ARUSHA, TANZANIA, DEC. 4 -- The international antiapartheid movement vowed today to intensify its pressure for stronger economic sanctions in order to isolate South Africa further from the world community.
At the first international conference organized by the 75-year-old African National Congress, the main guerrilla force battling white minority rule by Pretoria, 500 delegates from more than 40 countries called on governments and private organizations to step up demands for more sanctions and cultural and academic boycotts.
At the end of the four-day meeting, the antiapartheid campaigners declared that South Africa should be denied financial assistance and that pressure should be exerted on the International Monetary Fund to sever its links to the Pretoria government.
The delegates also called for an internationally coordinated campaign of action against corporations that circumvent existing sanctions and disinvestment measures.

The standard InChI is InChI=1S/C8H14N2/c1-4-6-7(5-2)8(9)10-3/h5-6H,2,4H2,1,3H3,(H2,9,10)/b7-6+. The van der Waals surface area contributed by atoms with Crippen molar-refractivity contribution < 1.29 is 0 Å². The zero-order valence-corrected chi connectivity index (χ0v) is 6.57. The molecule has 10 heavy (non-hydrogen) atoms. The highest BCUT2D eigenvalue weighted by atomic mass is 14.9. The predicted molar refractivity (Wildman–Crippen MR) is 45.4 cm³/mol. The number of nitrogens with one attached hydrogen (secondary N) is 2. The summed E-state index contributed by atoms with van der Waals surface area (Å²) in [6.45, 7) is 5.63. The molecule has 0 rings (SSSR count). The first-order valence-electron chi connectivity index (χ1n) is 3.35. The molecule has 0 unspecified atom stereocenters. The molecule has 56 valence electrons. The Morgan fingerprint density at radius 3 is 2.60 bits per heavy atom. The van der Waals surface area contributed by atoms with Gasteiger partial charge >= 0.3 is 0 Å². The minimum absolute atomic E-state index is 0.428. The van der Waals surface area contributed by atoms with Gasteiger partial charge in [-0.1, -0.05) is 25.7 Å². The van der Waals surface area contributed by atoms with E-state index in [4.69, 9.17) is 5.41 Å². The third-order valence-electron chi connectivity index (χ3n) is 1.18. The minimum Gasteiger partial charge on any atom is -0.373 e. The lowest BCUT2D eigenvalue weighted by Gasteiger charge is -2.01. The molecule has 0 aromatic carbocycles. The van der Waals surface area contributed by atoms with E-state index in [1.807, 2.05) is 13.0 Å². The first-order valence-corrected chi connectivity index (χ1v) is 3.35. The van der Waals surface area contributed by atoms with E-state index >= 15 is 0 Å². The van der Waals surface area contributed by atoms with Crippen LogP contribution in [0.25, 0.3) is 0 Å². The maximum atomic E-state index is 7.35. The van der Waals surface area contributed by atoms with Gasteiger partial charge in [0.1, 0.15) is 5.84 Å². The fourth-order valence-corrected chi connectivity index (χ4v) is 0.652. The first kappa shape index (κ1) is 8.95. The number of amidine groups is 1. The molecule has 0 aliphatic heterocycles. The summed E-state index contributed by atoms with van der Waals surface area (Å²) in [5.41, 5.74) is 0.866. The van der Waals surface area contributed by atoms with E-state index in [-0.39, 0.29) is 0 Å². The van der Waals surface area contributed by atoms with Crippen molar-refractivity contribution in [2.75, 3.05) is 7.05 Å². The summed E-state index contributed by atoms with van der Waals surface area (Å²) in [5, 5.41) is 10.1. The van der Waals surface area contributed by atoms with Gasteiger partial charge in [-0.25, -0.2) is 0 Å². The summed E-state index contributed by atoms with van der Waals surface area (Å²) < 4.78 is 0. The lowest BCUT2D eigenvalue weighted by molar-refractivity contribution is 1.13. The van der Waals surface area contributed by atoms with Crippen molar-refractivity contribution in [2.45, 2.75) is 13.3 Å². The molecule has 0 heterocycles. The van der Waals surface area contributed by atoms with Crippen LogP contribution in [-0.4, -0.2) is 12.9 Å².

ANC President Oliver Tambo, in closing the conference, said that blacks have reached a "watershed in the history of our struggle" because there have been increasing signs that South Africa's apartheid policy of racial separation is beginning to crumble.
Tambo pledged that while these sanctions and boycott campaigns were being intensified by supporters of the ANC, the guerrilla organization would "raise the armed struggle to new heights and respond in a militant manner to the terrorism of the state."
There was no hint of divisions among the delegates over the issue of sanctions, as there have been inside South Africa between militant and moderate blacks and among some members of the liberal opposition in Parliament.
The conference did reflect differences over sensitive cultural boycotts. In the end, the group issued a statement simply calling on the ANC to consult further with antiapartheid groups inside and outside of South Africa to establish "criteria and mechanisms to continue the intensification" of such measures.